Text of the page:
Many feel-good policies are ultimately disastrous. One of these, the concept of a government-mandated minimum wage, is particularly counterproductive. On the face of it, what could be so bad about guaranteeing the poorest workers in society receive wages high enough to ensure a minimum standard of living? (Especially since it only comes at the cost of “immoral corporate greed”?) The answer is: a lot.
In the history of civilization, income tax policies designed primarily to soak the rich have always failed. Why? Because of a basic concept of economics called elasticity. Imagine the price of gas goes up by $4 per gallon (to say, the European price). If you routinely buy 20 gallons of fuel a week for your “fun” car (maybe a BMW M3 or Chevy Corvette), would you, after this price hike, be likely to add an extra $80 a week to the coffers of the gas company? The answer is, of course, no. You observe the price of gas going up and cut your consumption.
Despite their declining membership rolls, public sector unions ostensibly attract members by touting unions’ collective bargaining abilities to promote higher pay, improve benefits, and increase job security. But that’s not the case in the Palmetto State. Data shows that unionized government workers in South Carolina make 4% less than their non-union counterparts.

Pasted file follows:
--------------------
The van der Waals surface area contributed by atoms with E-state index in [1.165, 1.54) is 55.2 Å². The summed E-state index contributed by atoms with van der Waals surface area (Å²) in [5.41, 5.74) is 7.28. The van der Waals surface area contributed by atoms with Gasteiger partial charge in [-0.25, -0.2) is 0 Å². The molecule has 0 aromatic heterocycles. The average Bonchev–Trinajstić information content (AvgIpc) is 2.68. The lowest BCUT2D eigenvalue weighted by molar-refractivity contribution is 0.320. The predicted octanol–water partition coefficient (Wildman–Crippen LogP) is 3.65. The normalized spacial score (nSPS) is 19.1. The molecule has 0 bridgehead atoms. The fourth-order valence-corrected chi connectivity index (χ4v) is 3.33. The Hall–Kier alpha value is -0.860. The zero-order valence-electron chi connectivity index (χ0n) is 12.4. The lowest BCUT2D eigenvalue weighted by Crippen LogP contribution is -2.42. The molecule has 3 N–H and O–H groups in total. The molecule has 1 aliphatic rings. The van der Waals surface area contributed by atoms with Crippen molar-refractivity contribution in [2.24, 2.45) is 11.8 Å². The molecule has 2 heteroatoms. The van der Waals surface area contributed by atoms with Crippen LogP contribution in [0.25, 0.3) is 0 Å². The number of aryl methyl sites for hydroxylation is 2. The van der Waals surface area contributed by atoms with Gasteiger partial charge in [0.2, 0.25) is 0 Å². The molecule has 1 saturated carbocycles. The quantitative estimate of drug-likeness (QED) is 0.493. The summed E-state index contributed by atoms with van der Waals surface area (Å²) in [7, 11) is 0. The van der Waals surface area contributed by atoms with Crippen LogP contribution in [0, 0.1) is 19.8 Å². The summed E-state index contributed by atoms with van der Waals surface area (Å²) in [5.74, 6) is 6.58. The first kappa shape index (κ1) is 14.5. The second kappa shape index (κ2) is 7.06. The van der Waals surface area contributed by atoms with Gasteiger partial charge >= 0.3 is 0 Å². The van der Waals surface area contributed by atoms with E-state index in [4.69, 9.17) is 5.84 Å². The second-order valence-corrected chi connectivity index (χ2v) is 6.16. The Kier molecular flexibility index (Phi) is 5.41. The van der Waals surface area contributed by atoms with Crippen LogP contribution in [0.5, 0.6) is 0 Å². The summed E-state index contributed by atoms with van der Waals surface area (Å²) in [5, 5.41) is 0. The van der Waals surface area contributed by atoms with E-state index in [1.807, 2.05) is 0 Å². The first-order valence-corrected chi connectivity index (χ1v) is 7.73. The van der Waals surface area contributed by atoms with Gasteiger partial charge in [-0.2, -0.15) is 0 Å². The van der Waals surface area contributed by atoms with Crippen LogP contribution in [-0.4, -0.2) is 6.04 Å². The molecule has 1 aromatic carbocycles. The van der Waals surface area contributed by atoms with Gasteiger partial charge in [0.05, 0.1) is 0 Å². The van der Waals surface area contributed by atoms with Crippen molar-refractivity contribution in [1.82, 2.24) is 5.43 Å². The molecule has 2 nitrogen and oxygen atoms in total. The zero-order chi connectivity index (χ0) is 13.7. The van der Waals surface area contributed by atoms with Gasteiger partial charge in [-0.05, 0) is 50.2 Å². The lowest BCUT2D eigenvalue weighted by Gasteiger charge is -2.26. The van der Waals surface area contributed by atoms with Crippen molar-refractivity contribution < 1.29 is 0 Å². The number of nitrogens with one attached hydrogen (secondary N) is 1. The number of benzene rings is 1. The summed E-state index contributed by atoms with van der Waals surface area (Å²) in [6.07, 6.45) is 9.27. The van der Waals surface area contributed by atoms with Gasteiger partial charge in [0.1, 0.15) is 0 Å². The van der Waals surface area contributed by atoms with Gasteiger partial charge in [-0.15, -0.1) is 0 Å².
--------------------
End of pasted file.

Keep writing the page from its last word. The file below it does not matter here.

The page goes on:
Widely regarded as the groundbreaking leader of the Chicago School of monetary economics, Milton Friedman led a long and storied career, receiving the 1976 Nobel Prize for Economic Science, the Presidential Medal of Freedom in 1988 and the National Medal of Science the same year. But he is beloved because his academic brilliance was employed in the practical service of people. Friedman’s observance of the facts led him to a passionate belief that people truly free to choose their course in life without the heavy hand of undue government interference is the surest way forward to create hope and opportunity – a rising tide of prosperity – for all.
On a share-by-share basis, some donor states such as Texas, Florida, and South Carolina get less than an 85 percent share of the highway money they pay in [to the Federal Highway Trust Fund] while New York, Connecticut, and Massachusetts get more than 100 percent. As bad as this disparity is, the allocation of federal transit spending is even more inequitable. Many highway donor states are also transit donor states, receiving much less for transit projects than they paid into the transit account, while many of the highway done states are also transit donees…